In terms of atmosphere, tradition, and revelry, the best places to eat in Cologne are the Brauerei. And hence, the first thing you should eat in Cologne is traditional Rhineland food. Overall, service is pretty good in the Brauerei. However, don’t expect good service in Cologne. It’s just not their forte. When you’ve had your fill of German food, go find the Turkish restaurants. Cologne has a sizeable Turkish community, and lucky for all of us, there’s great Turkish food in the city, especially on Keupstrasse.
Himmel un Äd – translates as “heaven (or sky) and earth”. The main ingredients are apples (from the sky) and potatoes (from the earth), as well as black pudding and apple sauce.
Sauerbraten – translates as “sour roast.” Sauerbraten is made by marinating a beef roast in a sour-sweet marinade for 2 to 3 days before browning it. Next, the meat simmers in the marinade for several hours, which makes it very tender.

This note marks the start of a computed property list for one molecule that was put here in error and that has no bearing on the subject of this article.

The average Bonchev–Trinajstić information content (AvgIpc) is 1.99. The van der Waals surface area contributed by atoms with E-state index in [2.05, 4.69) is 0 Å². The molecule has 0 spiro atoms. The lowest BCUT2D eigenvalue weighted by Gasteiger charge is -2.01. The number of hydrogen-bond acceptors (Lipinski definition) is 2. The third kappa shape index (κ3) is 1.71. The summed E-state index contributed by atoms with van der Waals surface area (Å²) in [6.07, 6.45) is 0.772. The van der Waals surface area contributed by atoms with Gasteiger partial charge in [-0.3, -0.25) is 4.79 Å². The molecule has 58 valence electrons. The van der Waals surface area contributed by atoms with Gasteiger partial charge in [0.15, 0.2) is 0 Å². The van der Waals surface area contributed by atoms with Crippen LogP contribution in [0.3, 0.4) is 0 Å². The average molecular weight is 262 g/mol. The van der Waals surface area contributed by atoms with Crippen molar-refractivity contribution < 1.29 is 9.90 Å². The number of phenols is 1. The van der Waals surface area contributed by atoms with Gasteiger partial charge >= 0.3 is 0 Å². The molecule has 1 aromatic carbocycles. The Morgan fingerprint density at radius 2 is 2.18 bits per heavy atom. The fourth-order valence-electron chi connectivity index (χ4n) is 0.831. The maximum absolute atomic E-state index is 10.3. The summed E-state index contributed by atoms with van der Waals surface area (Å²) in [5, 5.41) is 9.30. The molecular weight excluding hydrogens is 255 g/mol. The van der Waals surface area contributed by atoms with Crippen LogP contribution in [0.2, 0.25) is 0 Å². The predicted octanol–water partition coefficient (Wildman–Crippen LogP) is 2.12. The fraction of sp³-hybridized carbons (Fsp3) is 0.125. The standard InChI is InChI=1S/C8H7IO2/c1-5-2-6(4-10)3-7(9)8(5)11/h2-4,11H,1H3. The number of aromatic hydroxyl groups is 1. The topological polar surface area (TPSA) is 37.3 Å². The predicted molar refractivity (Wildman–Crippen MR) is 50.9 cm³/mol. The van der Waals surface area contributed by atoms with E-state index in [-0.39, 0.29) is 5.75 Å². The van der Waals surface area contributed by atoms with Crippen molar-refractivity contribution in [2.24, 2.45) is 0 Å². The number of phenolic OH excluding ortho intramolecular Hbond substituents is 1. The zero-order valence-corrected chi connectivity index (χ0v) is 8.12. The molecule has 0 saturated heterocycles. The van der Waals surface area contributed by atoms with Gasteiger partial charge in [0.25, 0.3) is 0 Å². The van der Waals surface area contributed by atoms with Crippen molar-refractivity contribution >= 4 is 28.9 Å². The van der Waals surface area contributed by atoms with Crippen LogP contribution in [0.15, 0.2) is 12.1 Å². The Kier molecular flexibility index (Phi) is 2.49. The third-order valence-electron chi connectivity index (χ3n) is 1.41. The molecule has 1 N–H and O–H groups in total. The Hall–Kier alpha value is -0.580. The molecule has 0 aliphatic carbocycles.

Halve Hahn – translates as “half a chicken.” This is somewhat of a joke, as there is no chicken in this dish. Halve Hahn is simply a rye roll, halved and topped with Gouda cheese. Mustard, pickles and onions are generally served on the side.
Reibekuchen (also called Kartoffelpuffer) – translates as “grated cakes.” It’s essentially a deeply fried potato pancakes made with potatoes, onions and eggs. It’s popular to eat these on the street at Christmas markets, fairs and sports events. They’re delicious, but don’t over do it. You’ll die.
Flammkuchen – Alsatian pizza. Thin rectangular dough topped with various vegetables, cheeses and meats (no tomato sauce).
Rinderroulade – a meat dish which consists of bacon and onions, wrapped in a thin slice of beef, and then cooked. The meat is characteristically tender and soft. The dish is presented with usually 1-2 side dishes and gravy over the meat.
Kölsch beer – Sorry, you don’t have another choice.